Thursday, 15 October 2015

Ex Cathedra Words

Which doesn’t really mean outside the cathedral,  it means from the chair, and refers to statements made by the Pope with the authority of his position. But today it means outside the Cathedral.

salisbury John_Constable_

cathedral 2Half a century ago, my mother had a tea tray printed with John Constable’s picture of the Cathedral – it was fantastic to finally go and see it for myself in reality. The architecture is stunning. The stained glass shone like rubies and sapphires.


We entered the building just before 2pm – at which time a member of the clergy entered the pulpit and asked us all to be silent for a brief prayer. Bob and I sat and bowed our heads, and we were led in a very thoughtful prayer of praise and intercession, then we joined in the Lord’s Prayer.

P1020366It was a beautiful moment of peace and reflection. We went to thank the Rev afterwards and had a pleasant chat with him. He pointed out the lady with the cross on a long pole, checking the  moisture levels. She’s the one in the blue sash by the hole in the floor.

The foundations are quite shallow – “if her dipstick comes out dry, then run like crazy before the edifice collapses” the Rev told us!


The altarpiece in the Chapel of St Lawrence was beautifully embroidered. The flames and the grid-iron represent the manner of his martyrdom. There is a sign beside it inviting prayer ‘for all who suffer’. Amnesty International had a number of helpful info- panels.


On the other side opposite that chapel was a lovely display of autumnal coloured lanterns. The Cathedral has a good blend of ancient architecture and more modern artworks. It seemed surprisingly full of visitors, for a Tuesday afternoon in October!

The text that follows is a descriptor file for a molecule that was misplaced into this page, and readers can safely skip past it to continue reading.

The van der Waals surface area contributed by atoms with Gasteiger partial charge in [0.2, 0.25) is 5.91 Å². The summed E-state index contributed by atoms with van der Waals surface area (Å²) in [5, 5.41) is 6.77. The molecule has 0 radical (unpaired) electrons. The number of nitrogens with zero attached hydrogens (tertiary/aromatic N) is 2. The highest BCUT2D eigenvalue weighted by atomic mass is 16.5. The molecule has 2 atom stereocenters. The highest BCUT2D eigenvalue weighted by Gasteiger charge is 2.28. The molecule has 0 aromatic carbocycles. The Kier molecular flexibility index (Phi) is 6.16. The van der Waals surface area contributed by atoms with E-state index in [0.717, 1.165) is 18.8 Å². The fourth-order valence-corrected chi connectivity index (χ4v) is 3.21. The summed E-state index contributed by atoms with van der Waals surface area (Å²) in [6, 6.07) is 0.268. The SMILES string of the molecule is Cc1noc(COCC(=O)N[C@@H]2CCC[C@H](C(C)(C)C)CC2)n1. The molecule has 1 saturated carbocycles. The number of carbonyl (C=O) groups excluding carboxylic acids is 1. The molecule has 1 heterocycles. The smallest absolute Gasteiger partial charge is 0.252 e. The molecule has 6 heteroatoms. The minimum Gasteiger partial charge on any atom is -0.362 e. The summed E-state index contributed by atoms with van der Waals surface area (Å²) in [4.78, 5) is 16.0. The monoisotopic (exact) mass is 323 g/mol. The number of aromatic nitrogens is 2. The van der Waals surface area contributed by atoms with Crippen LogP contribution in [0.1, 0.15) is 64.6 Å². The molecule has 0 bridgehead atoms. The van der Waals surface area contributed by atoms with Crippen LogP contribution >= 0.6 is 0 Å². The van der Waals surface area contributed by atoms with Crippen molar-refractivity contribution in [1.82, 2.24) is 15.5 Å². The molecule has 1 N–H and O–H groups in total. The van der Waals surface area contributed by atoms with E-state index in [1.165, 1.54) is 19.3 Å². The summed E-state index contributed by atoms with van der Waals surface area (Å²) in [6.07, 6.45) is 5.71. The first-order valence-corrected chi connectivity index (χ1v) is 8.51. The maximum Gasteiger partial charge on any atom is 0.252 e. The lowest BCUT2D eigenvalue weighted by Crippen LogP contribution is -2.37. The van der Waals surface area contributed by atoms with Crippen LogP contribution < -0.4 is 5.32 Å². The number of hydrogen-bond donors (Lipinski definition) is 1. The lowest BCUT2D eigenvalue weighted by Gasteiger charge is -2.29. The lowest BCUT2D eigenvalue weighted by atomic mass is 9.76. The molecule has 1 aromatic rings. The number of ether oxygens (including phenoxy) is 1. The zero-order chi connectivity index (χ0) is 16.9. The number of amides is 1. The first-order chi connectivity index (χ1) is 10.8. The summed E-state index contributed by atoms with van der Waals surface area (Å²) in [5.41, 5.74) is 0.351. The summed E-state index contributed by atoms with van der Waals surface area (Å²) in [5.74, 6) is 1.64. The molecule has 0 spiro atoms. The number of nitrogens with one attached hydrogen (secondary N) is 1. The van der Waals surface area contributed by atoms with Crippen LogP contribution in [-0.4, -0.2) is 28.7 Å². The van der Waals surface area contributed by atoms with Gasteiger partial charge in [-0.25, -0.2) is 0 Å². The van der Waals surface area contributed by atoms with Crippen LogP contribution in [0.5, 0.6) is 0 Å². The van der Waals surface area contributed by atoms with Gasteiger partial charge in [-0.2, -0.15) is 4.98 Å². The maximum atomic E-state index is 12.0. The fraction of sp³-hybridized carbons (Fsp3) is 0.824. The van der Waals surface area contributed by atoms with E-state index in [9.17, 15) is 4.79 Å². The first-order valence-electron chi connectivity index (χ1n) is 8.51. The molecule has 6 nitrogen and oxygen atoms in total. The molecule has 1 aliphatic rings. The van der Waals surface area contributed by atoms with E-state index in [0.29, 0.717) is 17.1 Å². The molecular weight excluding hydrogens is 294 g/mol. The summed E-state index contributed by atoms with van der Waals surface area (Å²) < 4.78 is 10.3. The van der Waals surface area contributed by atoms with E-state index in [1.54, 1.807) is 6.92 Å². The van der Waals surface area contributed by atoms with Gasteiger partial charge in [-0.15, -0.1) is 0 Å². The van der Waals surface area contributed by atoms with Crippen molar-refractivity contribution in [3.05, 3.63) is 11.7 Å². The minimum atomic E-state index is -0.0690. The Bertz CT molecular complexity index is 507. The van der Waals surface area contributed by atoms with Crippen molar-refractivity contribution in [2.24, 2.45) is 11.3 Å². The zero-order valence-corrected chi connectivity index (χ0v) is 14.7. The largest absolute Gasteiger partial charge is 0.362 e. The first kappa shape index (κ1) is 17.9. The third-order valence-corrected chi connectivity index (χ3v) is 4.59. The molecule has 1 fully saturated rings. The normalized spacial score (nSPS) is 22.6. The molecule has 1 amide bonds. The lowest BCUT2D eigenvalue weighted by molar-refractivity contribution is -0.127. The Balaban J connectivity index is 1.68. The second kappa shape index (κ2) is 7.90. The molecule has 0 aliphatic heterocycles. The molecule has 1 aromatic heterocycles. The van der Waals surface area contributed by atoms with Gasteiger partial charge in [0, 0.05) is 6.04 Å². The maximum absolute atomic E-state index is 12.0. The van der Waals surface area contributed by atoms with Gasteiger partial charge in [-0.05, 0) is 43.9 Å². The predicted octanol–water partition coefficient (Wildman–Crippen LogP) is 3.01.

The guides were all very knowledgeable, especially when I got excited to find a statue to “Elias of Dereham”. He is carrying a set of architect’s compasses. [Bob is carrying a carpenter’s square, purchased on the market earlier] “Is this the Dereham in Norfolk?” I asked. I was told it was he was, apparently, ‘the most honest man in England’ in the time of King John, great friend and Steward to Stephen Langton, Archbishop of Canterbury. Furthermore, he was a skilled negotiator and was at the very centre of the discussions between the king and the barons. Once Magna Carta was agreed and sealed he was entrusted with delivering ten of the thirteen copies made, one of which was given to the original cathedral at Old Sarum. Elias later became a canon of Old Sarum before masterminding the building of the present Salisbury Cathedral.


I wondered why I had never heard of this guy.Nobody had mentioned him at school when we did the ‘famous people from Dereham’ stuff. We walked round to the chapter house to look at the Magna Carta exhibition. Salisbury houses one of the few copies of this great document [kept in a shadowed tented area to protect it from the light – no photos allowed!] On the outside is a large copy of the text in modern English. Clause One is still law, and still important


P1020378Here’s King John and the barons [put your seal just here your Majesty]